Go inside the global economy with Stephanie Flanders in her new podcast, Stephanomics. Subscribe via Pocket Cast or iTunes.
The trade deal that the U.S. and China are crafting would give Beijing until 2025 to meet commitments on commodity purchases and allow American companies to wholly own enterprises in the Asian nation, according to three people familiar with the talks.
Talks are continuing in Washington where Chinese Vice Premier Liu He began planned meetings with U.S. Trade Representative Robert Lighthizer and Treasury Secretary Steven Mnuchin on Wednesday. The goal over the next few days is to strike an agreement on the core issues so President Donald Trump and Chinese leader Xi Jinping can hold a ceremony to sign a deal. Trump plans to meet Liu at the White House Thursday.
As the talks resumed on Wednesday morning, Trump’s top economic adviser touted progress but cautioned that a final deal to end the trade war remains elusive. Negotiators are “making good headway,” White House economic adviser Larry Kudlow told reporters at an event in Washington. “But we’re not there and we hope this week to get closer,” he said.
Under the proposed agreement, China would commit by 2025 to buy more U.S. commodities, including soybeans and energy products, and allow 100 percent foreign ownership for U.S. companies operating in China as a binding pledge that can trigger retaliation from the U.S. if left unfulfilled, the people said on condition of anonymity because the talks are private.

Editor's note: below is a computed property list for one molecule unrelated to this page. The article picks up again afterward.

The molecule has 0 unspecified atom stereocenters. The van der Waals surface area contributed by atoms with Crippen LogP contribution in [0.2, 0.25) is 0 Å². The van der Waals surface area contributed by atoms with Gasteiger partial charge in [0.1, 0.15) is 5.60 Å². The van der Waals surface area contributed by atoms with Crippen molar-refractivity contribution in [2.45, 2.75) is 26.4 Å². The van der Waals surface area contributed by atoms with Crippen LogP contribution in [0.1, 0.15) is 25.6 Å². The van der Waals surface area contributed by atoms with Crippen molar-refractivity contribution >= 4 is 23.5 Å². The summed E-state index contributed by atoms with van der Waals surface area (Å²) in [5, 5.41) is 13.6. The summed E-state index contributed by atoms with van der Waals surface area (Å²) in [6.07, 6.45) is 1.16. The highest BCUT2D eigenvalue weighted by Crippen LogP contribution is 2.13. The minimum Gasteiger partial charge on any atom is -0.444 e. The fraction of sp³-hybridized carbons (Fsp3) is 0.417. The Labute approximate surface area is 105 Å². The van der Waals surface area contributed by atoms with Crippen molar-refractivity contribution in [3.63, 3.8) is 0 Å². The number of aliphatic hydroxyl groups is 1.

Stocks in Asia were mixed in early Thursday trading after American equities edged up to a six-month high, as investors look for signs of progress. The offshore yuan held at 6.7131 per dollar.
Other non-binding promises China has offered to implement by 2029 wouldn’t be tied to potential U.S. retaliation, they said, without elaborating.
The limited time frame raises questions about how much a deal would reshape the longer-term economic relationship, rather than simply serve as a political win for Trump that would last through his potential second term as the 2020 election campaign kicks off. While some progress is being made, resolving more contentious issues such as the forced transfer of technology is taking longer.
China’s Commerce Ministry didn’t immediately reply to faxed questions. The White House referred questions to USTR, which didn’t immediately reply to a request for comment.
The White House is particularly focused on purchases commitments through the second quarter of 2020, in an effort to narrow the trade balance ahead of Trump’s re-election bid. People familiar with the talks said for that reason, the U.S. is pushing for China to front-load a big chunk of the commodities purchases in the first two years the agreement is in place.
The merchandise-trade deficit with China hit a record $419.2 billion in 2018.